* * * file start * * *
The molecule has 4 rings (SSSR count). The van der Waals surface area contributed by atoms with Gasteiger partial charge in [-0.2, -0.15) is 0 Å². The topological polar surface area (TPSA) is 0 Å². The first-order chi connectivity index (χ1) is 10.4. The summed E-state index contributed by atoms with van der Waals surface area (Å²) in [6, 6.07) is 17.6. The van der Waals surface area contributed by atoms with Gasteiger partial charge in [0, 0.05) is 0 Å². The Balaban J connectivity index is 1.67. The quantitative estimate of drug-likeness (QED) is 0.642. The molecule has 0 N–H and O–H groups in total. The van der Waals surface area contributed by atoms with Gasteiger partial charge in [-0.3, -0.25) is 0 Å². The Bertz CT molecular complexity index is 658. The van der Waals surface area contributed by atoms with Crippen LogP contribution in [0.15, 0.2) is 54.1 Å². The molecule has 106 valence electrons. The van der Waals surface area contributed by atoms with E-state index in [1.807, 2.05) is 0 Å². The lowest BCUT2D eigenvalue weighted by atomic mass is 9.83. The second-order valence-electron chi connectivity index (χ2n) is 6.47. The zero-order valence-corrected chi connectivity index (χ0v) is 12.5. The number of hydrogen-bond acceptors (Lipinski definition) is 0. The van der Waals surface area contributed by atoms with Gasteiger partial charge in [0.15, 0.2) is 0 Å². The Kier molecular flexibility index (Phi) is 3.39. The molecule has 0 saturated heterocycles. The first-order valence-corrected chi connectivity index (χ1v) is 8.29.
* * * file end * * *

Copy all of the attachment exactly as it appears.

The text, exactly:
The molecule has 4 rings (SSSR count). The van der Waals surface area contributed by atoms with Gasteiger partial charge in [-0.2, -0.15) is 0 Å². The topological polar surface area (TPSA) is 0 Å². The first-order chi connectivity index (χ1) is 10.4. The summed E-state index contributed by atoms with van der Waals surface area (Å²) in [6, 6.07) is 17.6. The van der Waals surface area contributed by atoms with Gasteiger partial charge in [0, 0.05) is 0 Å². The Balaban J connectivity index is 1.67. The quantitative estimate of drug-likeness (QED) is 0.642. The molecule has 0 N–H and O–H groups in total. The van der Waals surface area contributed by atoms with Gasteiger partial charge in [-0.3, -0.25) is 0 Å². The Bertz CT molecular complexity index is 658. The van der Waals surface area contributed by atoms with Crippen LogP contribution in [0.15, 0.2) is 54.1 Å². The molecule has 106 valence electrons. The van der Waals surface area contributed by atoms with E-state index in [1.807, 2.05) is 0 Å². The lowest BCUT2D eigenvalue weighted by atomic mass is 9.83. The second-order valence-electron chi connectivity index (χ2n) is 6.47. The zero-order valence-corrected chi connectivity index (χ0v) is 12.5. The number of hydrogen-bond acceptors (Lipinski definition) is 0. The van der Waals surface area contributed by atoms with Gasteiger partial charge in [0.15, 0.2) is 0 Å². The Kier molecular flexibility index (Phi) is 3.39. The molecule has 0 saturated heterocycles. The first-order valence-corrected chi connectivity index (χ1v) is 8.29.